"Fifth Circuit Finds No Omission, Deepens Circuit Split"Tax Notes Today
Alan Horowitz comments on Fifth Circuit's decision that that an overstatement of basis on a tax return does not constitute omission from gross income and that the IRS is barred from assessing unpaid taxes beyond a three-year statute of limitations in such cases. Horowitz said the IRS no longer has the opportunity to resolve the section 6501(e) issue in its favor without Supreme Court review, following the Fourth and Fifth Circuits' decisions this week. "After Beard
, the government might have entertained the hope that it could turn the issue around in the other courts, but that's now gone," he said. The government could seek certiorari and might relish that opportunity because "the Supreme Court is likely to be freer to adopt a narrow construction of Colony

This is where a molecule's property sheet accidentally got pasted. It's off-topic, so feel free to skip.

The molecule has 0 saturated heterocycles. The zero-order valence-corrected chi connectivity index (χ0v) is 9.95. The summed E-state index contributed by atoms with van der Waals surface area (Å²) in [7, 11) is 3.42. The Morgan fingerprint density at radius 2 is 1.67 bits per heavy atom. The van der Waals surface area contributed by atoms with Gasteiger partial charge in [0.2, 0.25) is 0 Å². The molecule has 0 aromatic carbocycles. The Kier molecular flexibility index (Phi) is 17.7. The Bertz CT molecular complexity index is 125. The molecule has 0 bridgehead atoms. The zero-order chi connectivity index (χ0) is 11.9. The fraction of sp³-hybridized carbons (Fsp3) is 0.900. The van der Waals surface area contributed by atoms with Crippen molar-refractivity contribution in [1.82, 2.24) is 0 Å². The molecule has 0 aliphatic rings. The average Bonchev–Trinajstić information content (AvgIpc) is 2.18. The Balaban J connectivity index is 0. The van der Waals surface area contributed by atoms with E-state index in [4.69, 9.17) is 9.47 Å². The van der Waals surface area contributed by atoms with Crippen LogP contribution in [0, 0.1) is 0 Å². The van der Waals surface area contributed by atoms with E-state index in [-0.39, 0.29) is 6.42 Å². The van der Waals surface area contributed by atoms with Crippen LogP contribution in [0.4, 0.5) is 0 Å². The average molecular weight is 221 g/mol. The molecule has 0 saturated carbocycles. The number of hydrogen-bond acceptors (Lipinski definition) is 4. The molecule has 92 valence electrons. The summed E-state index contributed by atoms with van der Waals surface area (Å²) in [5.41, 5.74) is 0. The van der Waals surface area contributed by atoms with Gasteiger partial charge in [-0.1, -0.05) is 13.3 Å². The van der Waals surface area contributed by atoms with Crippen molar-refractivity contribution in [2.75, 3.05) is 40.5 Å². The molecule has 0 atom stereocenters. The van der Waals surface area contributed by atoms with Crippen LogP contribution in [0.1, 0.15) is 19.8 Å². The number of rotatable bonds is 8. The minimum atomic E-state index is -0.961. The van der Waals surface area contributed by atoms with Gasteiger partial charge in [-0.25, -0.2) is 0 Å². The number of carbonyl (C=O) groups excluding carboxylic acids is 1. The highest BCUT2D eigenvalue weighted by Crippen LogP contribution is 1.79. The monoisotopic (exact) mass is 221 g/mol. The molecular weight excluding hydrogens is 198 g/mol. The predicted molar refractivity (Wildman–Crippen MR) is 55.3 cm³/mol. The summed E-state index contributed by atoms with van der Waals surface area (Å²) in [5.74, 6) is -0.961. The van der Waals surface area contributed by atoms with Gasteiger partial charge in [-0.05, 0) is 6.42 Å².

," he said. Because the IRS needed only one appellate win to make a strong case for Supreme Court review, additional decisions going against the government's position won't necessarily be harmful to it in the long term if the Supreme Court hears the case, he said. Asked to hazard a guess on the likelihood of certiorari being granted, Horowitz, a former Tax Assistant to the Solicitor General at the Justice Department, said that "the government has a lot of money at stake in these cases, which could be enough to attract the Supreme Court's attention."